The typical use involves treating individual items of food in a “bath” followed by draining the food and/or drying, to minimize the amount of composition left on the food.
In an optional process for using the dilute compositions described herein, the food product is cleaned, rubbed, and/or wiped off with a suitable clean material like cloth, sponge, a paper towel, etc. In another optional process, potentially impure water is treated with the concentrated composition to kill microorganisms and this “treated” water is used to rinse food that has been treated with the dilute treatment composition in another vessel. This protects against the undetected gradual contamination of the original treatment composition. The “rinse” composition can contain lower levels of the concentrate, since all that is needed is to kill the microorganisms in the water itself.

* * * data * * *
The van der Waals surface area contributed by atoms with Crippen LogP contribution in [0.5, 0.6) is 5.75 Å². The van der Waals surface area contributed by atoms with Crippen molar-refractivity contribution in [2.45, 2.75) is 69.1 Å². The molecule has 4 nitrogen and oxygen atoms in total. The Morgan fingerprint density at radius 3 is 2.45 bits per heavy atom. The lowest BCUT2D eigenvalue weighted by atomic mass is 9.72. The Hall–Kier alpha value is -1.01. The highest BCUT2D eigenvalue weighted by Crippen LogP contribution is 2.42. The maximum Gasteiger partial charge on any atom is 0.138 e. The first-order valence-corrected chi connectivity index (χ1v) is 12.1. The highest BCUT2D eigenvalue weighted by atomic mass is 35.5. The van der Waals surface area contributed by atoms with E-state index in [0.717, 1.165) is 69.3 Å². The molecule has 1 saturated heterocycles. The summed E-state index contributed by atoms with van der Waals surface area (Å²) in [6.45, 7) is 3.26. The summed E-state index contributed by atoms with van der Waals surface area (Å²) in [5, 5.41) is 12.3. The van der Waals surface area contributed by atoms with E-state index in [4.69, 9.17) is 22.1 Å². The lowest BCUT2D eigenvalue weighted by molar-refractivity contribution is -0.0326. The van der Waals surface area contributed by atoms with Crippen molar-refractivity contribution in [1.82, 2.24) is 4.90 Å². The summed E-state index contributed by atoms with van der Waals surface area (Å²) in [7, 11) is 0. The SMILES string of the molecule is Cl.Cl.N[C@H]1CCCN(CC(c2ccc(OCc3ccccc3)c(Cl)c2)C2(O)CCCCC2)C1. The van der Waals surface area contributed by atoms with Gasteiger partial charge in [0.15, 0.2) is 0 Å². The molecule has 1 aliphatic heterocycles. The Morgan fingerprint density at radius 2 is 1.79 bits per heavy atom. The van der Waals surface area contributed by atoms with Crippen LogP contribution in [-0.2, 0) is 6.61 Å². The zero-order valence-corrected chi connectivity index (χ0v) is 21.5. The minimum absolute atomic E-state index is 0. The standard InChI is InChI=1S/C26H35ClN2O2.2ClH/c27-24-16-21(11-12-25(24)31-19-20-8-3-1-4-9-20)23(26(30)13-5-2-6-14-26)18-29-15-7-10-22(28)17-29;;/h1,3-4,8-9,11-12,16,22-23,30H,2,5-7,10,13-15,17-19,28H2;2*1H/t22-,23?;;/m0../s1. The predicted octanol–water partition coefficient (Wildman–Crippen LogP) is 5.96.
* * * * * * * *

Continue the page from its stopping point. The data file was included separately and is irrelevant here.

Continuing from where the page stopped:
Surprisingly, the compositions and processes described herein can provide effective disinfectancy/sanitization. In order to provide good kill of microorganisms, especially bacteria, one should use high concentrations and/or longer exposure times. Typically, the dilute compositions should be used full strength and allowed to remain on the food for at least about one half minute, preferably at least about one minute, and even more preferably at least about five minutes, and, for some microorganisms, even ten minutes may be required. Longer exposure times (i.e., the time that the bacteria are in contact with the product) give better antimicrobial benefits. The importance of time depends both on the pH of the product and on the formula concentration. At high pH (≧11.5) and high concentrations, antibacterial efficacy is achieved quickly. At lower pH values (pH ≦11.0) and lower formula concentrations, a longer period of exposure time is required to achieve the same efficacy.
Higher pHs are also better, in general.